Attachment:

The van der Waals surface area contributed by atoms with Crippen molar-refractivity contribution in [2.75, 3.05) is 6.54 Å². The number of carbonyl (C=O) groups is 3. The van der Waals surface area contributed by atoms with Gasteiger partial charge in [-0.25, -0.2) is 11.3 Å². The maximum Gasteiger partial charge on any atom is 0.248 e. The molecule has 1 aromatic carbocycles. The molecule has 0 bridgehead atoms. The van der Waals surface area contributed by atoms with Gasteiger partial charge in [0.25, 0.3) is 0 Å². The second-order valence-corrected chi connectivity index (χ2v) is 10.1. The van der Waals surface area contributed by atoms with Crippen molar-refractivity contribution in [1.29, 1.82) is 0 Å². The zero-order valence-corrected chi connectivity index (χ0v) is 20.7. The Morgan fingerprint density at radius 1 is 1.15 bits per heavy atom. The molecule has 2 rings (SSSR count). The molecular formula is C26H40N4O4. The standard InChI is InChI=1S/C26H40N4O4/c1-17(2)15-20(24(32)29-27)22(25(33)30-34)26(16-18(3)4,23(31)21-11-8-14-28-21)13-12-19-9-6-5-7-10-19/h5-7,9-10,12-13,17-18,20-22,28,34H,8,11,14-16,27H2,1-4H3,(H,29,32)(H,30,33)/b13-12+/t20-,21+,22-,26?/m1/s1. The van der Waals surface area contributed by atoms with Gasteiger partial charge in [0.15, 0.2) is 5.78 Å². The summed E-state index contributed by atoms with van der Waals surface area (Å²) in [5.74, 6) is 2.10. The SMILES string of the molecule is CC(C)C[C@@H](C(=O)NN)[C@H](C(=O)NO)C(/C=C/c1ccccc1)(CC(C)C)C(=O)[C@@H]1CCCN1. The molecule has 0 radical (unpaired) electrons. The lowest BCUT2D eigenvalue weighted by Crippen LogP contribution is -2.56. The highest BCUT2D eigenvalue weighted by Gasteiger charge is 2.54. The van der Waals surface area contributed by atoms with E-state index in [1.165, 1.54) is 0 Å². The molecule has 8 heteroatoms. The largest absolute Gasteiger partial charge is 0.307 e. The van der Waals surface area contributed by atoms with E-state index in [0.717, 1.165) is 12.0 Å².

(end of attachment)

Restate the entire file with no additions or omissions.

The van der Waals surface area contributed by atoms with Crippen molar-refractivity contribution in [2.75, 3.05) is 6.54 Å². The number of carbonyl (C=O) groups is 3. The van der Waals surface area contributed by atoms with Gasteiger partial charge in [-0.25, -0.2) is 11.3 Å². The maximum Gasteiger partial charge on any atom is 0.248 e. The molecule has 1 aromatic carbocycles. The molecule has 0 bridgehead atoms. The van der Waals surface area contributed by atoms with Gasteiger partial charge in [0.25, 0.3) is 0 Å². The second-order valence-corrected chi connectivity index (χ2v) is 10.1. The van der Waals surface area contributed by atoms with Crippen molar-refractivity contribution in [1.29, 1.82) is 0 Å². The zero-order valence-corrected chi connectivity index (χ0v) is 20.7. The Morgan fingerprint density at radius 1 is 1.15 bits per heavy atom. The molecule has 2 rings (SSSR count). The molecular formula is C26H40N4O4. The standard InChI is InChI=1S/C26H40N4O4/c1-17(2)15-20(24(32)29-27)22(25(33)30-34)26(16-18(3)4,23(31)21-11-8-14-28-21)13-12-19-9-6-5-7-10-19/h5-7,9-10,12-13,17-18,20-22,28,34H,8,11,14-16,27H2,1-4H3,(H,29,32)(H,30,33)/b13-12+/t20-,21+,22-,26?/m1/s1. The van der Waals surface area contributed by atoms with Gasteiger partial charge in [0.15, 0.2) is 5.78 Å². The summed E-state index contributed by atoms with van der Waals surface area (Å²) in [5.74, 6) is 2.10. The SMILES string of the molecule is CC(C)C[C@@H](C(=O)NN)[C@H](C(=O)NO)C(/C=C/c1ccccc1)(CC(C)C)C(=O)[C@@H]1CCCN1. The molecule has 0 radical (unpaired) electrons. The lowest BCUT2D eigenvalue weighted by Crippen LogP contribution is -2.56. The highest BCUT2D eigenvalue weighted by Gasteiger charge is 2.54. The van der Waals surface area contributed by atoms with E-state index in [1.165, 1.54) is 0 Å². The molecule has 8 heteroatoms. The largest absolute Gasteiger partial charge is 0.307 e. The van der Waals surface area contributed by atoms with E-state index in [0.717, 1.165) is 12.0 Å².